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When diving deeper into Scala I hit the term type class. It had been confusing because a class is a type and a type could be a class in Scala and "type" and "class" are in itself abstract terms.

After reading some examples I got a feeling what a type class could be, but maybe there is an easier approach to get a mental hook (picture, concept) to what a type class is by explaining why it had been named like that.

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up vote 25 down vote accepted

In Haskell there are no classes in Java/Scala sense, so this term was free to be used (in the sense "class of types", as Johannes Weiß says).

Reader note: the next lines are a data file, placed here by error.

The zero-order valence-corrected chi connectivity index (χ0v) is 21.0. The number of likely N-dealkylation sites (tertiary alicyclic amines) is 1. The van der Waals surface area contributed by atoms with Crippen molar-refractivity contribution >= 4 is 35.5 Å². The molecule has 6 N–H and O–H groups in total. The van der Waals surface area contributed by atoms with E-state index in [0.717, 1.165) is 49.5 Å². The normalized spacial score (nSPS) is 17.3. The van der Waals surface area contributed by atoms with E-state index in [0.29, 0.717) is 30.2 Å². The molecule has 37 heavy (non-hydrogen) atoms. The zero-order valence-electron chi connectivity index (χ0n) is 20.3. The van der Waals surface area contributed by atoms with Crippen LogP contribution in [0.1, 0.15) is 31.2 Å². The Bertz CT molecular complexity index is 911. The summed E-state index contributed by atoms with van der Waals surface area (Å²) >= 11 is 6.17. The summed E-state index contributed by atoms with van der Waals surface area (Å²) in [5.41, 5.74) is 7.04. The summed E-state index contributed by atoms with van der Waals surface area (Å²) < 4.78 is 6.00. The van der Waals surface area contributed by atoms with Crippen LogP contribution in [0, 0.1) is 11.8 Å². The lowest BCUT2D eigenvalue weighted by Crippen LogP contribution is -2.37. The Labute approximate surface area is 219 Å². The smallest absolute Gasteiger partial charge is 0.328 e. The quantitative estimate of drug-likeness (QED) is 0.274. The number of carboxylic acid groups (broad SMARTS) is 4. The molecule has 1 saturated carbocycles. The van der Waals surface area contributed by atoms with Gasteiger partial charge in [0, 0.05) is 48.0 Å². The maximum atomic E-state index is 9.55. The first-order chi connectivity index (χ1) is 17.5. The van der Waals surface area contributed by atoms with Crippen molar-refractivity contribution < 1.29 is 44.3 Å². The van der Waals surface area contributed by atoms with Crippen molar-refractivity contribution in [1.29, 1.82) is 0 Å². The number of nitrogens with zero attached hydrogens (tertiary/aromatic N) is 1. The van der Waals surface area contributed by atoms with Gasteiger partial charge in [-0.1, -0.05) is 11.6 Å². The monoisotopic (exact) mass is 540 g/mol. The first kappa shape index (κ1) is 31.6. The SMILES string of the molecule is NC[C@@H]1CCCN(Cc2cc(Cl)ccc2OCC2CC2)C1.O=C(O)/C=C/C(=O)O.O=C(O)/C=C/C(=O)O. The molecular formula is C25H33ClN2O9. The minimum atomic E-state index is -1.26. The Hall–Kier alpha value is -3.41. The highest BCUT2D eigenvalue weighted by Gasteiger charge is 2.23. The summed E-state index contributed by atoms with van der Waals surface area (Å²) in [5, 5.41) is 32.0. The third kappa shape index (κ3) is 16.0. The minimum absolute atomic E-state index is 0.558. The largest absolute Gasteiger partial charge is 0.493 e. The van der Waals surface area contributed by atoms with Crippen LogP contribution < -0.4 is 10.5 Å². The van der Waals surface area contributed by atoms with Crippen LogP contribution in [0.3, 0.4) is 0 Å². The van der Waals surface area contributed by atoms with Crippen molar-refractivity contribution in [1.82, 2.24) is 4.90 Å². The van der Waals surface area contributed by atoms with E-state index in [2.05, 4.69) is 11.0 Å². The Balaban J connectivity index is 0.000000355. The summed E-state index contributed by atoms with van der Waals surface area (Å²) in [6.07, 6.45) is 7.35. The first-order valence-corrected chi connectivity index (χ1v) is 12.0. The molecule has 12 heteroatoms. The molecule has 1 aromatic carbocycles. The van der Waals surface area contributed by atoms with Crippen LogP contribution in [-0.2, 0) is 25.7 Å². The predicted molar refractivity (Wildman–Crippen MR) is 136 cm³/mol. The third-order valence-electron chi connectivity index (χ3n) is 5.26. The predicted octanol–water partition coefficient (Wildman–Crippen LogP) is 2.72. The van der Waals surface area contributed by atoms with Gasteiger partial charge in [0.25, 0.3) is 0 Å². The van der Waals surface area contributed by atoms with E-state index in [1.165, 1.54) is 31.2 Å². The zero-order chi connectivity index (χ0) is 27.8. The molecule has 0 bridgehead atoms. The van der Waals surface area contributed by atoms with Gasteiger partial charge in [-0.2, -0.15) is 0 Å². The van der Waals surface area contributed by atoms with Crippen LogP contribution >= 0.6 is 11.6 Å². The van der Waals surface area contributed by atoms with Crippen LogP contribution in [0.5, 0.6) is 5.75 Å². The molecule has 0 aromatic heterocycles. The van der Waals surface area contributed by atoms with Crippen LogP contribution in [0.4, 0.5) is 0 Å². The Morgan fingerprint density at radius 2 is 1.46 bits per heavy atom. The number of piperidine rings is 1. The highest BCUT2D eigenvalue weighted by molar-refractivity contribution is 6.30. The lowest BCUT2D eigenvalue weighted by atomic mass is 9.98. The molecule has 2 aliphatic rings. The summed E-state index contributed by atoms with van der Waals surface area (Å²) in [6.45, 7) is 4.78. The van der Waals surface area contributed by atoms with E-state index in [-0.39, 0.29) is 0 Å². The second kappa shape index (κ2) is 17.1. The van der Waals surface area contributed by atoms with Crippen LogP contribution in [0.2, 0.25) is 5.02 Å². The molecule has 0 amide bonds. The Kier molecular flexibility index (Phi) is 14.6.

It isn't used in official Scala documentation, but people coming from Haskell found they could emulate Haskell type classes in Scala and reused the name.

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Thank you, now this answer to a type class naming convention in scala makes much more sense :-) – Lutz Sep 9 '11 at 11:27
Furthermore, "class of types" is using the term roughly in [this sense](en.wikipedia.org/wiki/Class_(set_theory%29). In fact, GHC's UndecidableInstances extension makes it very possible to encode proper classes, and then proceed to, er, treat them like sets. – C. A. McCann Sep 9 '11 at 14:21

Because it classes (together) types "having" a common set operations defined by the type class?

It feels very natural to me.

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